I urge all students here at Brown not to choose between the two but to study both the sciences and the humanities for another important reason. In a democracy, citizens are asked to make critical decisions that determine the future of our society and because of your Brown education, your family, friends and neighbors will look to you for guidance. How would you consider the conflict between teaching the religious perspective on the Creation and the teaching of evolution without a rudimentary understanding of both topics? How could you cast a vote in favor or against public funding of stem cell research without understanding what stem cells are? How can you think about the potential and the dangers of nuclear energy without an understanding of atoms and fission? The same can be said about the debate on how we should respond to global warming. Just as with the sciences, study of the humanities is a critical enabler of citizenship in our democracy. As pointed out by my former Berkeley colleague, a philosopher named Janet Broughton, “Democracies depend on leaders and citizens who are tough-minded and open-minded, who have a deep understanding of how the world looks to people whose language, culture, politics and religion are very different from their own, and who are dedicated to public engagement and service.”
Whether you end up concentrating in the sciences, social sciences, arts or the humanities, one thing you will surely do at Brown is learn from one another. While a Brown education is expensive, through the leadership of President Simmons, Chancellor Tisch, former Chancellor Robert, the members of the Brown Corporation, and the generosity of nearly 250 years of Brown alumni, admission to Brown is need-blind. This means that your class is not only highly talented and accomplished, it is also diverse, socially, culturally, racially, and economically. Your classmates will bring many different perspectives with them into the classroom, born of this diversity, with an obvious salutary impact on your education.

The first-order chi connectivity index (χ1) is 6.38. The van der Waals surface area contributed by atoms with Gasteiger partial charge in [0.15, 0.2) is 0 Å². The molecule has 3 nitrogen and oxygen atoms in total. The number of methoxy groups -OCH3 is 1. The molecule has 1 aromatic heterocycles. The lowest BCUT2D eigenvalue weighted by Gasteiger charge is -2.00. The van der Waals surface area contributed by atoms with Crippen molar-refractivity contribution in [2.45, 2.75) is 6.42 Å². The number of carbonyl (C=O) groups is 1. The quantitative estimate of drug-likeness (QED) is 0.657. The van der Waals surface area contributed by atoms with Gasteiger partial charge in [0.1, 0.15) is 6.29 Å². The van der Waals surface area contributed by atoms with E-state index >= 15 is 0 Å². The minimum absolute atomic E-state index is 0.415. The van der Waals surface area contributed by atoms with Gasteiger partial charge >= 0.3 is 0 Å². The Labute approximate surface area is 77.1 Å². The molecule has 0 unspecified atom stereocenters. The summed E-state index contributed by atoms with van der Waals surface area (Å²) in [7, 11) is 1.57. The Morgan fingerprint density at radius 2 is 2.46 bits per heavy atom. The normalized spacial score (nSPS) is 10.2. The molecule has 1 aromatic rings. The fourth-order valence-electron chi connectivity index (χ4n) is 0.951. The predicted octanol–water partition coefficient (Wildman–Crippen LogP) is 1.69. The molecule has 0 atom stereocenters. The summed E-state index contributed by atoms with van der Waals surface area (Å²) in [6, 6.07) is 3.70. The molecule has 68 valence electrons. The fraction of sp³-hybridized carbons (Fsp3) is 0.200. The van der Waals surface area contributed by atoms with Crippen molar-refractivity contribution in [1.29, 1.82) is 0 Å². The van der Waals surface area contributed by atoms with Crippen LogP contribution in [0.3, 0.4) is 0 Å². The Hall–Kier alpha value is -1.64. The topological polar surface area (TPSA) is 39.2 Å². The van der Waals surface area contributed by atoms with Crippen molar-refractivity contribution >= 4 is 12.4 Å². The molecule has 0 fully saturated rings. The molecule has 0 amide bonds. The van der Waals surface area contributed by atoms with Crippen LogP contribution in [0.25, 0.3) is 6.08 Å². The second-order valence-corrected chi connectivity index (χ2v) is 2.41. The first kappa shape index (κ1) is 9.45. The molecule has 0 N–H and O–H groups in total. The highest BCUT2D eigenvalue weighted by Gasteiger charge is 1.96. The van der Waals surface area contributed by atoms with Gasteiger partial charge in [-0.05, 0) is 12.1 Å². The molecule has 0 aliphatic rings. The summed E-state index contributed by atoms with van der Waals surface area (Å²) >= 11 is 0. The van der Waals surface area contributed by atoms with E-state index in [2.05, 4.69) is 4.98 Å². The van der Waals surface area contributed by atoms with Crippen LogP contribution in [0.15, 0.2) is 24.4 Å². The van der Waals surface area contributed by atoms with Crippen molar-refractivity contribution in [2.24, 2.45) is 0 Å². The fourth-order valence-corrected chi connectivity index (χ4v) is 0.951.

So what’s your role in all of this? Your role is to be curious and to wonder. Don’t simply accept what your professors have to say but question us. Approach our teachings like a curious scientist and look for the facts that underlie our interpretations and opinions; the data that leads to our conclusions. Assess our lectures with the thoughtfulness of a young philosopher — consider the quality of our arguments, the strength of our logic. Let me tell you a secret — many faculty love to teach because we want to learn. We want the best young minds of your generation to challenge what we think so we can learn and grow. Ask the impertinent question, just do so respectfully. Challenge our preconceived notions, our postulates. Let your curiosity and sense of wonder lead you to contribute to our research, whether in a biology lab, the computer center, a library, a museum, an archive or at a colloquium. President Kennedy once said, “From those to whom much is given, much is required.” You’ve worked hard, but in return been given the remarkable privilege of spending four years of your life surrounded by some of the most talented members of your generation, a faculty who longs to work with you, and the resources of a great university enhanced by the commitment of our supportive alumni. I urge you to play an active role in preparing yourself to discharge the offices of life with usefulness and reputation. Welcome to Brown, medical students, graduate students and class of 2015! Have a fantastic academic year and a wonderful career here at Brown.